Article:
5. Prepare the following divided between 3 separate shallow trays:

  • flour seasoned with sea salt and ground white pepper
  • 50ml milk and 1 egg lightly beaten
  • 200g of Panko (Japanese) Bread Crumbs (not strictly traditional but we like Panko for its very crispy texture & presentation)

6. Remove your Gullah from the fridge and roll through the seasoned flour, patting off the excess to produce light coating.
7. Now with your left hand roll the floured ball through egg wash, lifting it out and rolling it in the palm of your hand to remove the excess egg wash before gently placing it in the bread crumbs. Roll your tuna ball through the bread crumbs with your right hand, until you have an even coating.
8. Deep fry until outside is golden brown and crisp.

Christopher Barber and team celebrate end of culinary festival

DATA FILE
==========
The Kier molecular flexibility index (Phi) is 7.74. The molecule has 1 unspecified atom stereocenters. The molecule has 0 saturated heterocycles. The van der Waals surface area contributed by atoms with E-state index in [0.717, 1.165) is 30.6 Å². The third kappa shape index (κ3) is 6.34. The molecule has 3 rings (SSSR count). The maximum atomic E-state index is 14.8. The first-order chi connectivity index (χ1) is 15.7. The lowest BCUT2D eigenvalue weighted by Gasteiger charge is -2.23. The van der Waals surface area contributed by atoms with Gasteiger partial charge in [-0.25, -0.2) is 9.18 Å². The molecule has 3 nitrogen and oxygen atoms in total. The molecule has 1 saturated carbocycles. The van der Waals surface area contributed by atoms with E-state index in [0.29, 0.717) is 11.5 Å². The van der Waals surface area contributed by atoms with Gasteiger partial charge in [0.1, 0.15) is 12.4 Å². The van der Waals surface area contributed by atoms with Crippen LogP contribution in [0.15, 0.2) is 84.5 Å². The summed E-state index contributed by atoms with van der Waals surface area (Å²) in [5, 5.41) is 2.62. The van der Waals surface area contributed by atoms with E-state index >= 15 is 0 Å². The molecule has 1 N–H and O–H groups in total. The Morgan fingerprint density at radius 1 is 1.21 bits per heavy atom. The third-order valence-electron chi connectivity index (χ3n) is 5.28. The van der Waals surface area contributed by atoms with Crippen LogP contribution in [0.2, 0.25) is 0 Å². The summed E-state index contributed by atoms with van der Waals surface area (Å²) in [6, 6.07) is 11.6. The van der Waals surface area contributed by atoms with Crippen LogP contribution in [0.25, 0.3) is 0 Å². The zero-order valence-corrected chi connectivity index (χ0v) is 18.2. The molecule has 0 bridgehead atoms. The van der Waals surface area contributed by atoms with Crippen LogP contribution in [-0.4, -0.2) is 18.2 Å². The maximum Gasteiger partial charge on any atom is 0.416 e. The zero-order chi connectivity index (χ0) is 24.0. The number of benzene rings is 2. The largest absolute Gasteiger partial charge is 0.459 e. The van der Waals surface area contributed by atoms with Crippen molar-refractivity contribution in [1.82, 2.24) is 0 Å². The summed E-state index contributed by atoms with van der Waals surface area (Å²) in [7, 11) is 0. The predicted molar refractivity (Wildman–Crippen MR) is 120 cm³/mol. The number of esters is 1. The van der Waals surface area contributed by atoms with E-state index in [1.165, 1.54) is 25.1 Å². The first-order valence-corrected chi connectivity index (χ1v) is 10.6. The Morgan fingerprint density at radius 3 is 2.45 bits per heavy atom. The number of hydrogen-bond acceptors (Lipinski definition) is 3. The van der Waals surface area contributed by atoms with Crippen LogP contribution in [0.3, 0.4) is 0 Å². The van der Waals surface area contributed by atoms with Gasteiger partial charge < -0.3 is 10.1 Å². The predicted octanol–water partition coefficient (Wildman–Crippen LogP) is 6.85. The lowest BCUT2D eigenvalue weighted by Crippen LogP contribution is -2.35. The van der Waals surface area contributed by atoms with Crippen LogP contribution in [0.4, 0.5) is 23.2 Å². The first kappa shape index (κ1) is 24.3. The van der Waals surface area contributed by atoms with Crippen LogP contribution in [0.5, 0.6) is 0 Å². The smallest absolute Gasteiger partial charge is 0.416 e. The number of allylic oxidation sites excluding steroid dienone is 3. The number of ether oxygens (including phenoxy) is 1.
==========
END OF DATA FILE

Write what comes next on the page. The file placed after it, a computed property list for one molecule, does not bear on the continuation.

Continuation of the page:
With bags almost packed in the knowledge of a job well done, the team behind the successful 7th edition of Culinary Festival Bernard Loiseau head out to sea on a luxury catamaran to have some well earned fun.

Constance Belle Mare Plage, Mauritius

Constance Belle Mare Plage

Here, Christopher Barber shares the day with us.

What sadness, the last day in paradise.

Yesterday was the final organised event - a catamaran trip along the coast, lunch on board washed down with copious amounts to drink.

Executive chef Dominique Grel is as comfortable looking after guests as he is in the kitchen. He is the ultimate professional, looking after everyone whilst having a great time himself. He epitomises everything that is wonderful about Constance Hotels and the Culinary Festival Bernard Loiseau - having fun, making friends and looking after people. He is ably assisted by Vincent and Guillaume from Belle Mare Plage, they exude friendship and charm, making sure that the chefs have an appropriate send off.